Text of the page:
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July 2016 BOOKLIST
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Pete Hautman’s The Klaatu Terminus completes a trilogy that dares to make a number of narrative and temporal shifts, each of which challenges readers to hold tight—or possibly let go?—of the sensical reins. The forefather of such mind-bending sleight of hand is Kurt Vonnegut, whose Slaughterhouse-Five (1969) has inspired generations of rule breakers. Such experimental works are rare in YA, but recent years have provided a number of worthy heirs.
Chopsticks. By Jessica Anthony. Illus. by Rodrigo Corral. 2012. Penguin/Razorbill, paper, $19.99 (9781595144355). Gr. 10–12.
This singular testament to delicious ambiguity is a novel in coffee-table-book form—an oversize scrapbook that includes photographs, sketches, wine labels, CD playlists, and IM sessions, all overlaid by blasts of text. Anthony does what Vonnegut could only dream, lashing to the story non-diegetic media: apps, YouTube videos, an interactive e-book, etc. It’s the story of a teen love affair where one of the teens, a concert pianist, is going mad. But what’s really going on here?
Fade to Blue. By Sean Beaudoin. Illus. by the author. 2009. Little, Brown, $16.99 (9780316014175). Gr. 8–11.
Prose tap dancer Beaudoin’s story of goth girl Sophie Blue and dreamy jock Kenny Fade is a baffling head trip that is either an Infinite Jest for the zit-cream crowd or a big old pile of gobbledygook. Even if the latter is the case, wow, is it engrossing, as the two protagonists deal with an ice-cream truck that keeps killing Sophie, various levels of real and unreal worlds, and a detour into a graphic novel that just might explain everything. A bible just waiting for a cult.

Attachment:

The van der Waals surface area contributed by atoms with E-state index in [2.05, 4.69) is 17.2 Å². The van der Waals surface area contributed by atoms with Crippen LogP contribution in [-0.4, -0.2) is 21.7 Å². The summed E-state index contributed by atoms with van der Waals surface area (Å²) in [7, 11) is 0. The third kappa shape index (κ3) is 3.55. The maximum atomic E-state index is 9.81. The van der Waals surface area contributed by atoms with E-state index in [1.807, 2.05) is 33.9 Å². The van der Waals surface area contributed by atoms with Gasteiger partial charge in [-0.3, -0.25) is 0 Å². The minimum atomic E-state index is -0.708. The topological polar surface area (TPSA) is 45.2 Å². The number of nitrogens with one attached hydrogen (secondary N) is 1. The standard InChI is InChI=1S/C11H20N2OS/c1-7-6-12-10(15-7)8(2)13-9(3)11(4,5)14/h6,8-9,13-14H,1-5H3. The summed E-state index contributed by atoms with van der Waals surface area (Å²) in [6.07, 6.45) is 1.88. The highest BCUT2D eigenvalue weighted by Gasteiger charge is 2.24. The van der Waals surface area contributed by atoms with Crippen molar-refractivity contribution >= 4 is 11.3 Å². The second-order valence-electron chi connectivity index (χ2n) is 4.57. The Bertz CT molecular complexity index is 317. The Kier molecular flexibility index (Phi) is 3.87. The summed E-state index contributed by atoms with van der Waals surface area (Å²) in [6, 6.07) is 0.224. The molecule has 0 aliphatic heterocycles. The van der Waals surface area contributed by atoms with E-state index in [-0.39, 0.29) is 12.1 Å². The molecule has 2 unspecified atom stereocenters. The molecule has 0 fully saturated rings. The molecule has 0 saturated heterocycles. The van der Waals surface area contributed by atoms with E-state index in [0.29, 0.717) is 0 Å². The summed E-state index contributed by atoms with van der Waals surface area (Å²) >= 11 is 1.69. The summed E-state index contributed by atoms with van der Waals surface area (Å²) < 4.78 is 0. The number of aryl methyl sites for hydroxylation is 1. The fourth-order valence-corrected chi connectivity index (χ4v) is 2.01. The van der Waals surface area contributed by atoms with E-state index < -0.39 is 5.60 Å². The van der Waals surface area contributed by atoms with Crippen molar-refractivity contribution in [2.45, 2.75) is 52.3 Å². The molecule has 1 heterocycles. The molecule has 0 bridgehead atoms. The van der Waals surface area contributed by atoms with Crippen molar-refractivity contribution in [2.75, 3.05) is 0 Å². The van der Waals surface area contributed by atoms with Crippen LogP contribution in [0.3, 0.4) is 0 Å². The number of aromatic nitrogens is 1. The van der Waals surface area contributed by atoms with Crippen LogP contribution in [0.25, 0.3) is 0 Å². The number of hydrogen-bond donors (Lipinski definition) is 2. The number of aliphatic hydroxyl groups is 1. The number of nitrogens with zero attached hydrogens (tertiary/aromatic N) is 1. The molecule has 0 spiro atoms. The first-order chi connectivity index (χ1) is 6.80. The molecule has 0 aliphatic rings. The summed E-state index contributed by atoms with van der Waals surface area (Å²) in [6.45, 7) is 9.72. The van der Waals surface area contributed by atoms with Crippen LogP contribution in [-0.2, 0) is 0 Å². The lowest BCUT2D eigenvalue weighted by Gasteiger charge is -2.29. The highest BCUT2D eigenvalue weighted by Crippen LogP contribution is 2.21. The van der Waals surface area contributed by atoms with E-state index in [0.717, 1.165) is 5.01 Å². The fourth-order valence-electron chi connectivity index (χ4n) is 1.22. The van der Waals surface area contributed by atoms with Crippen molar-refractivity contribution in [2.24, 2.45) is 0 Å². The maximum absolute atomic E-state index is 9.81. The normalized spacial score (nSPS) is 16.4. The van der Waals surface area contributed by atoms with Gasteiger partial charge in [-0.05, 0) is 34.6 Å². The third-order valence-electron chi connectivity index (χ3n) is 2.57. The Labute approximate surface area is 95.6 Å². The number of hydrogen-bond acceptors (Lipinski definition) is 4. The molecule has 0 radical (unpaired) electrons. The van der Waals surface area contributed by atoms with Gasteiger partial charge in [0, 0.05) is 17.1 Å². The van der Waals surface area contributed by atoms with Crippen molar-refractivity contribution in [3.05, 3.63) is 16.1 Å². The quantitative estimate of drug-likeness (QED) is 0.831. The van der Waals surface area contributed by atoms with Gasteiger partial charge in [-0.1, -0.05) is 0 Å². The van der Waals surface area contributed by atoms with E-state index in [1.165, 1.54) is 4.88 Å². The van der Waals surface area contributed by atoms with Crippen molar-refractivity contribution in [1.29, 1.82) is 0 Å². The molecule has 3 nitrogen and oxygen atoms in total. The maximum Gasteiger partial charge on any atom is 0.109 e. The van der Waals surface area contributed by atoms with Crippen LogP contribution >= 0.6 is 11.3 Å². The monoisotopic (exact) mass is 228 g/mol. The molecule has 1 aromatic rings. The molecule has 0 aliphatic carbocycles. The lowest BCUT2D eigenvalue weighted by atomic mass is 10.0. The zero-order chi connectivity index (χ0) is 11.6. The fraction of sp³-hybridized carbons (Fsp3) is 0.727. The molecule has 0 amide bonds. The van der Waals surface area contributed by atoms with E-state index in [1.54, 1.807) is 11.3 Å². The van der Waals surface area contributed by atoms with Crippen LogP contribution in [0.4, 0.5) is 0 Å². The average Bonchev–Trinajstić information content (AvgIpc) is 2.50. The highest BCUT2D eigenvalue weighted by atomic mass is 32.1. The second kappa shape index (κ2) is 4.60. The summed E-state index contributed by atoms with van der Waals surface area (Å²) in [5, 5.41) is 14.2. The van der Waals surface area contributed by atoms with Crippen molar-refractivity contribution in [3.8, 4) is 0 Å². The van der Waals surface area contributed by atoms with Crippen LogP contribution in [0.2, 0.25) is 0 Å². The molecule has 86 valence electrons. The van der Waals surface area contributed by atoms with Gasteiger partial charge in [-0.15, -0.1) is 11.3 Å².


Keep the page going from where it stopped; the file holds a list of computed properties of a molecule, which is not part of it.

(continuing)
Grasshopper Jungle. By Andrew Smith. 2014. Dutton, $18.99 (9780525426035). Gr. 9–12.
There’s no time-travel per se in this novel, but there are plenty of “connections that spiderweb through time and space,” as Austin and his best bud, Robby, accidentally unleash a plague of six-foot-tall flesh-eating praying mantises upon the world. Provocateur hero Smith also delves into Austin’s sexual confusion, the story of his great-great-great-grandfather in Poland, and, probably, the end of the planet. Vonnegut’s poignancy and humor are alive and well here—and he would’ve dug those killer insects, too.
The Klaatu Terminus. By Pete Hautman. 2014. Candlewick, $16.99 (9780763654054). Gr. 9-12.
Tucker is trapped atop a Romulan pyramid in the year 3,000 CE with no interdimensional disko. What, you’re lost already? In this final book of the Klaatu Diskos trilogy, the multitalented Hautman—a paragon of prose clarity—concludes this most unclear of literary experiments. Though not always fully cooked, this is one hell of a stew.
Midwinterblood. By Marcus Sedgwick. 2013. Roaring Brook, $17.99 (9781596438002). Gr. 9–12.
Though almost classical in tone, Sedgwick’s novel is one of the most ambitiously structured YA novels ever published. It begins in 2073 in an eerie place called Blessed Island, and then, through a suite of short stories with two constantly regenerating characters, works backward to trace the island’s history, from WWII to the turn of the millennium to “Time Unknown.” A chancy gambit that effortlessly melds the intimate with the epic.
My Favorite Band Does Not Exist. By Robert T. Jeschonek. 2011. Clarion, $16.99 (9780547370279). Gr. 9–12.
Metafiction goes meta-nuts in the tale of Idea Deity, leader of the band Youforia, who is convinced he’s a character in a novel who will die in chapter 64. (Just wait until chapter 64.) Too bad, because the band’s all the rage, even if the fans have never heard a single song and are waiting for the big concert on July 32. Add to that a cheesy novel-within-a-novel that characters jump in and out of, and you’ve got a rabbit hole—hell, a whole warren—of spectacular weirdness. Which way is up? By the smashing conclusion, readers might not even care.
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